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Most popular at the top
- Faber & Faber 2011; US$ 21.87
William Hogarth is a house-hold name across the country, his prints hang in our pubs and leap out from our history-books. He painted the great and good but also the common people. His art is comically exuberant, 'carried away by a passion for the ridiculous', as Hazlitt said. Jenny Uglow, acclaimed author of Elizabeth Gaskell , Nature's Engraver... more...
- Faber & Faber 2010; US$ 14.53
Winner of the Portico Prize Shortlisted for the Whitbread Biography of the Year High-spirited, witty and passionate, Elizabeth Gaskell wrote some of the most enduring novels of the Victorian age, including Mary Barton, North and South and Wives and Daughters . This biography traces Elizabeth's youth in rural Knutsford, her married years... more...
- Faber & Faber 2009; US$ 12.71
Charles II was thirty when he crossed the Channel in fine May weather in 1660. His Restoration was greeted with maypoles and bonfires, like spring after long years of Cromwell's rule. But there was no going back, no way he could 'restore' the old. Certainty had vanished. The divinity of kingship fled with his father's beheading. 'Honour' was now a... more...
- Faber & Faber 2011; US$ 14.57
Led by Erasmus Darwin, the Lunar Society of Birmingham was formed from a group of amateur experimenters, tradesmen and artisans who met and made friends in the Midlands in the 1760s. Most came from humble families, all lived far from the centre of things, but they were young and their optimism was boundless: together they would change the world. Among... more...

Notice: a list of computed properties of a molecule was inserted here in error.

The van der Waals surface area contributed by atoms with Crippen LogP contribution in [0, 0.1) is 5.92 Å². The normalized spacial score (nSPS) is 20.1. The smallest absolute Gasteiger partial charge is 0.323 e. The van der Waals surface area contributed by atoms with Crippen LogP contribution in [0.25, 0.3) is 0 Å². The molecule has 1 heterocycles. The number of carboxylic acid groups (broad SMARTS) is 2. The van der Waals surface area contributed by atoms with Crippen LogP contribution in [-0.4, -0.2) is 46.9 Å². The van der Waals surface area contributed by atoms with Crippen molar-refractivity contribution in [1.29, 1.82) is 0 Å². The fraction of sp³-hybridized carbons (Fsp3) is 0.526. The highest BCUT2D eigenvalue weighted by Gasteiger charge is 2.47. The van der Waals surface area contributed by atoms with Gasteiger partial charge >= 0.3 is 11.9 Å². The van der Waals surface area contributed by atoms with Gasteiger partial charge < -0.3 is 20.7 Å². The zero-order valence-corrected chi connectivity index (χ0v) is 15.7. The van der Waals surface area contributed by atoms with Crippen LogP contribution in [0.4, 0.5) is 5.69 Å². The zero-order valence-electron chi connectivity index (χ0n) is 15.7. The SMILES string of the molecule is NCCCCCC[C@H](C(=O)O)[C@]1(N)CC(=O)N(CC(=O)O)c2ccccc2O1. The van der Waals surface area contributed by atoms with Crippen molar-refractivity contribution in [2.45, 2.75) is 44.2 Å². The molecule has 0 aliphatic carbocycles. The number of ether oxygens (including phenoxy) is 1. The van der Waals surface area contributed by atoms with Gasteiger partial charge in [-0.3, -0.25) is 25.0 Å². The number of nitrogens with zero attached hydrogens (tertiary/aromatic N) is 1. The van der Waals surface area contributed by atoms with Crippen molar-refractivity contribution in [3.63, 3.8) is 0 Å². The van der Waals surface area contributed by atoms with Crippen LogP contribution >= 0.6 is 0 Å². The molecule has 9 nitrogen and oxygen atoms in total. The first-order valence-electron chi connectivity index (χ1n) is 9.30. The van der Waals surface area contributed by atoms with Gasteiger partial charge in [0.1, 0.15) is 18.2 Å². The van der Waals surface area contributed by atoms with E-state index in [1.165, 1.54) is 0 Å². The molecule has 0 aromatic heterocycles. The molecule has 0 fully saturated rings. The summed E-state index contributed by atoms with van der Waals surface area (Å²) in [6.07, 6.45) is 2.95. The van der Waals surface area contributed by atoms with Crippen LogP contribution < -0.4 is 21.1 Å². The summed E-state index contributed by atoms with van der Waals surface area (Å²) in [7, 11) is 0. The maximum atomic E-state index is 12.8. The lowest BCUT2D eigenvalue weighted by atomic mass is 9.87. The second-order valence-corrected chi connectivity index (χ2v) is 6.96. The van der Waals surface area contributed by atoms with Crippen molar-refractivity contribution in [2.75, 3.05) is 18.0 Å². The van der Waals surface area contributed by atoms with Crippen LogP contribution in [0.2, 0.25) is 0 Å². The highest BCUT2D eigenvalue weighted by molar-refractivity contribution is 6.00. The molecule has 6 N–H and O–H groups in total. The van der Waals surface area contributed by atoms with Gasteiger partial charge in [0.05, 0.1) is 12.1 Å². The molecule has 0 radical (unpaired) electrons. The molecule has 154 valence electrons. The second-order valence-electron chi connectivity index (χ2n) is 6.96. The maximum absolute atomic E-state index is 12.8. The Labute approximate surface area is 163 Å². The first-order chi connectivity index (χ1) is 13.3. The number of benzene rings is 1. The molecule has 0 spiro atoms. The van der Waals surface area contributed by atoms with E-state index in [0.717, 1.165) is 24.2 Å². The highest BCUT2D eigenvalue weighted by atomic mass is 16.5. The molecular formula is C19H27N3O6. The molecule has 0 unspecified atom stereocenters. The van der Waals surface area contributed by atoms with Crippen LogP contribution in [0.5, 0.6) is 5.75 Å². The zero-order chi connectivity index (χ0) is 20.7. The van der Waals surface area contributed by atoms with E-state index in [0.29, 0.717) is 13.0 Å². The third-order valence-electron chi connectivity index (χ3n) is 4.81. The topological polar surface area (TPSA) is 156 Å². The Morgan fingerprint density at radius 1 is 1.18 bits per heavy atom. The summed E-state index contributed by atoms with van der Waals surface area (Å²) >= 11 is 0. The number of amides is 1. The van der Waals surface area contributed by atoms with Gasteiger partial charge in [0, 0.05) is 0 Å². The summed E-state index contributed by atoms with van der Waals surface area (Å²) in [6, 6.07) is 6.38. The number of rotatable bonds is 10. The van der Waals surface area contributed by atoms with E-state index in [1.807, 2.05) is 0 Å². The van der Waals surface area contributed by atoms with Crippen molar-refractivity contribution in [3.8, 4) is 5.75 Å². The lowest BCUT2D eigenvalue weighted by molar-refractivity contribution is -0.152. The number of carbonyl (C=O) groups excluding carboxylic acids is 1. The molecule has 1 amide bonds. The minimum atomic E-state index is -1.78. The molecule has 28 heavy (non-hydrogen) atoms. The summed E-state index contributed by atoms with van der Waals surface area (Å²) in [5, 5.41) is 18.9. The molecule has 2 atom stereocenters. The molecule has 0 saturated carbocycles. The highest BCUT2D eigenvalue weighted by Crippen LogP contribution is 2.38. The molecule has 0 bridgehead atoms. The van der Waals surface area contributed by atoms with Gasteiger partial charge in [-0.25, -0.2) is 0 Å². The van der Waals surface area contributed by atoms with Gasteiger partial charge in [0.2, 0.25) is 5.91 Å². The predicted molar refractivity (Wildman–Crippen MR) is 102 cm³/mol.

- Faber & Faber 2011; US$ 14.53
Thomas Bewick wrote A History of British Birds at the end of the eighteenth century, just as Britain fell in love with nature. This was one of the wildlife books that marked the moment , the first 'field-guide' for ordinary people, illustrated by woodcuts of astonishing accuracy and beauty. But it was far more than that, for in the vivid vignettes... more...
- Faber & Faber 2011; US$ 14.53
Words & Pictures explores three fascinating examples of relationships between artists and writers: the illustrations of Paradise Lost and Pilgrim's Progress ; Hogarth and Fielding, a writer and artist dealing with common material; Wordsworth and Thomas Bewick, a poet and engraver working separately, but imbued with the spirit of their age. A... more...
- Faber & Faber 2012; US$ 14.53
In the village of Wreay, near Carlisle, stands the strangest and most magical church in Victorian England. This vivid, original book tells the story of its builder, Sarah Losh, strong-willed and passionate and unusual in every way. Born into an old Cumbrian family, heiress to an industrial fortune, Sarah combined a zest for progress with a love... more...
- Random House 2012; US$ 23.96
Did the Romans have rakes? Did the monks get muddy? Did the potato seem really, really weird when it arrived on our shores? This lively 'potted' history of gardening in Britain takes us on a garden tour from the thorn hedges around prehistoric settlements to the rage for decking and ornamental grasses today. It tracks down the ordinary folk who worked... more...
- Faber & Faber 2014; US$ 14.53
We know the thrilling, terrible stories of the battles of the Napoleonic wars - but what of those left behind? The people on a Norfolk farm, in a Yorkshire mill, a Welsh iron foundry, an Irish village, a London bank or a Scottish mountain? The aristocrats and paupers, old and young, butchers and bakers and candlestick makers - how did the war... more...
- Random House 2010; US$ 2.99
WITH AN INTRODUCTION BY JENNY UGLOW Milton is a sooty, noisy northern town centred around the cotton mills that employ most of its inhabitants. Arriving from a rural idyll in the south, Margaret Hale is initially shocked by the social unrest and poverty she finds in her new hometown. However, as she begins to befriend her neighbours, and her stormy... more...